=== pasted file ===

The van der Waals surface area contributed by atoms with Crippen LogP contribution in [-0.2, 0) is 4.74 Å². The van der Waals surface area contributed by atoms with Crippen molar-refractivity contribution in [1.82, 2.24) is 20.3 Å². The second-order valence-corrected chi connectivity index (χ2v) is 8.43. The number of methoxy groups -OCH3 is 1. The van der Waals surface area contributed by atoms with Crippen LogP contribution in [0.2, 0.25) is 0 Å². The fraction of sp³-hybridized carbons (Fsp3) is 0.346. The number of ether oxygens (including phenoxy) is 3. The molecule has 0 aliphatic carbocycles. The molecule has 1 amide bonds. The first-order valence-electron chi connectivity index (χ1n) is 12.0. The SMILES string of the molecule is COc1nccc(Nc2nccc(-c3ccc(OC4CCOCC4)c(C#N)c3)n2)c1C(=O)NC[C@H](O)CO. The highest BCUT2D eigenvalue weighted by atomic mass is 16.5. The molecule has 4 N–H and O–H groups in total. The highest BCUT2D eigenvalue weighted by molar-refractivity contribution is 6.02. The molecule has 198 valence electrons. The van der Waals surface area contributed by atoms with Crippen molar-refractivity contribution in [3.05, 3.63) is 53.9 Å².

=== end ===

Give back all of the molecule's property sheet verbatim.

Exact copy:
The van der Waals surface area contributed by atoms with Crippen LogP contribution in [-0.2, 0) is 4.74 Å². The van der Waals surface area contributed by atoms with Crippen molar-refractivity contribution in [1.82, 2.24) is 20.3 Å². The second-order valence-corrected chi connectivity index (χ2v) is 8.43. The number of methoxy groups -OCH3 is 1. The van der Waals surface area contributed by atoms with Crippen LogP contribution in [0.2, 0.25) is 0 Å². The fraction of sp³-hybridized carbons (Fsp3) is 0.346. The number of ether oxygens (including phenoxy) is 3. The molecule has 0 aliphatic carbocycles. The molecule has 1 amide bonds. The first-order valence-electron chi connectivity index (χ1n) is 12.0. The SMILES string of the molecule is COc1nccc(Nc2nccc(-c3ccc(OC4CCOCC4)c(C#N)c3)n2)c1C(=O)NC[C@H](O)CO. The highest BCUT2D eigenvalue weighted by atomic mass is 16.5. The molecule has 4 N–H and O–H groups in total. The highest BCUT2D eigenvalue weighted by molar-refractivity contribution is 6.02. The molecule has 198 valence electrons. The van der Waals surface area contributed by atoms with Crippen molar-refractivity contribution in [3.05, 3.63) is 53.9 Å².